In small-town Mississippi – Mantachie to be precise – at the top of a small hill sits a house that now belongs to Tyler Camp. Surrounding it are homes owned by his parents and aunts’ families. There, atop the hill, that is the heart of the Camp Compound.
The average bachelor pad likely does not strive to preserve a family’s history and traditions; but at Tyler Camp’s house, every object is attached to a story and a memory.
“My family’s all about tradition,” Camp said in his living room.
Camp’s house used to belong to his grandmother. When she died in 2014, it sat empty for nearly two years before Camp bought the house from his family. Camp’s grandfather, a county prosecutor and state senator, built the house for his family. Camp’s father and aunts grew up in the house, and remember it fondly. With their help, Camp was able to preserve many family traditions and heirlooms. From the building receipts his grandfather kept after the house was completed, a framed document of the house’s first gas bill, to a lantern that once sat on a table in the family’s lake cabin, the home is riddled with endless familial connections.
If something is in the house, whether a light fixture, pottery and décor, or a table, if it was not passed down through the Camps, odds are it’s Mississippi-made or bought locally.
“Anything Mississippi, I will buy,” Camp said. “I don’t know why, but I am just obsessed with Mississippi-made stuff.”
While the home has family ties on every surface, one family member’s presence is particularly felt: Camp’s grandmother. A guest room showcases many of her belongings: a quilt made of leftover fabric found in the basement, her sewing scissors and thread spools, a piece of artwork she painted, and perhaps most significantly, her green chair. Camp remembers every Christmas morning, his grandmother would sit in her green chair watching over as the family gathered together for their holiday celebrations. Christmas was always hosted in her home.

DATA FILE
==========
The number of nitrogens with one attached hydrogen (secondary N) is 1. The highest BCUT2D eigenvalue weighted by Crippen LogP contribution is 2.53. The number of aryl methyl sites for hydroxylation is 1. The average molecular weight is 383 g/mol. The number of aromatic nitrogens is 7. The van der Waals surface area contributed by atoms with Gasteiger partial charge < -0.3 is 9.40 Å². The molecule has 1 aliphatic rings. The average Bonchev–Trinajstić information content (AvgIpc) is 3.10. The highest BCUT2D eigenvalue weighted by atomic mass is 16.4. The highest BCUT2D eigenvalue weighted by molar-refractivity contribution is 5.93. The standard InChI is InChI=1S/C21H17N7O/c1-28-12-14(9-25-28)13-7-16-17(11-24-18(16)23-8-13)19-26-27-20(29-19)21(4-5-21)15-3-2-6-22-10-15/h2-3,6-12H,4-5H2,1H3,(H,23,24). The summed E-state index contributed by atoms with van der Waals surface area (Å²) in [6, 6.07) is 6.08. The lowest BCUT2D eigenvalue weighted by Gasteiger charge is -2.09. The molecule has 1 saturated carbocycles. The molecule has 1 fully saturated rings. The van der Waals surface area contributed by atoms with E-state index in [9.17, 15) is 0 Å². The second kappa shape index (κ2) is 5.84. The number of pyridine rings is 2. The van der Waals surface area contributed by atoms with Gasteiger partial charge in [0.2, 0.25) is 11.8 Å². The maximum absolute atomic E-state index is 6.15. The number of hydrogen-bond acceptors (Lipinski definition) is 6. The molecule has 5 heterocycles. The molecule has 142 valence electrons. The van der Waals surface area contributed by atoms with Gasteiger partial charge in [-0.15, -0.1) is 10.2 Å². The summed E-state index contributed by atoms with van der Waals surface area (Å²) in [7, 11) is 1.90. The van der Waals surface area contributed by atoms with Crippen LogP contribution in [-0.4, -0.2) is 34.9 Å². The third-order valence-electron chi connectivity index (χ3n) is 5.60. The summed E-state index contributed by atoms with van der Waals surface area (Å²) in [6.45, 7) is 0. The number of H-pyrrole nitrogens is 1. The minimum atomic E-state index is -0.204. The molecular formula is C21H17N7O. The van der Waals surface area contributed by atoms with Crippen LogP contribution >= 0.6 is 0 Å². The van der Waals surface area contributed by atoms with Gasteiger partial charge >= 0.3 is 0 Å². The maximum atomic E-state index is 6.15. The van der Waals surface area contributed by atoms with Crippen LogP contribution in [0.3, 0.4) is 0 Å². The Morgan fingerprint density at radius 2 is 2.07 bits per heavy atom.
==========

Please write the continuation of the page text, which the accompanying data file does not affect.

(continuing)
Other knick knacks around the home pay homage to family. One piece, Camp’s favorite piece, may not always fit the themes of each room, but it makes an appearance every year. The piece, a Santa in a sleigh pulled by reindeer, was gifted to the family the first Christmas they spent in the house. Since then, it has become a Camp Christmas staple.
“The only time it wasn’t in the house was after my grandmother passed away – whoever was hosting Christmas that year, they displayed the Santa and reindeer in their house,” Camp said. “So it was like taking a piece of my grandmother’s house to wherever we were.”
The Camps’ family Christmases have returned to his home, and thus, so has the Santa.
“It’s got a huge Tupperware box downstairs in the basement that only (it) lives in,” Camp said. “That’s a pretty cool piece. It’s not pretty at all, there’s nothing you can do to it to make it look pretty, but it’s more so the story and the meaning behind it.”
Camp, who works for Itawamba Community College as the special assistant to the president, has a knack for design. From his work at ICC, wedding coordinatingand remodeling his home, this natural gift is utilized every day.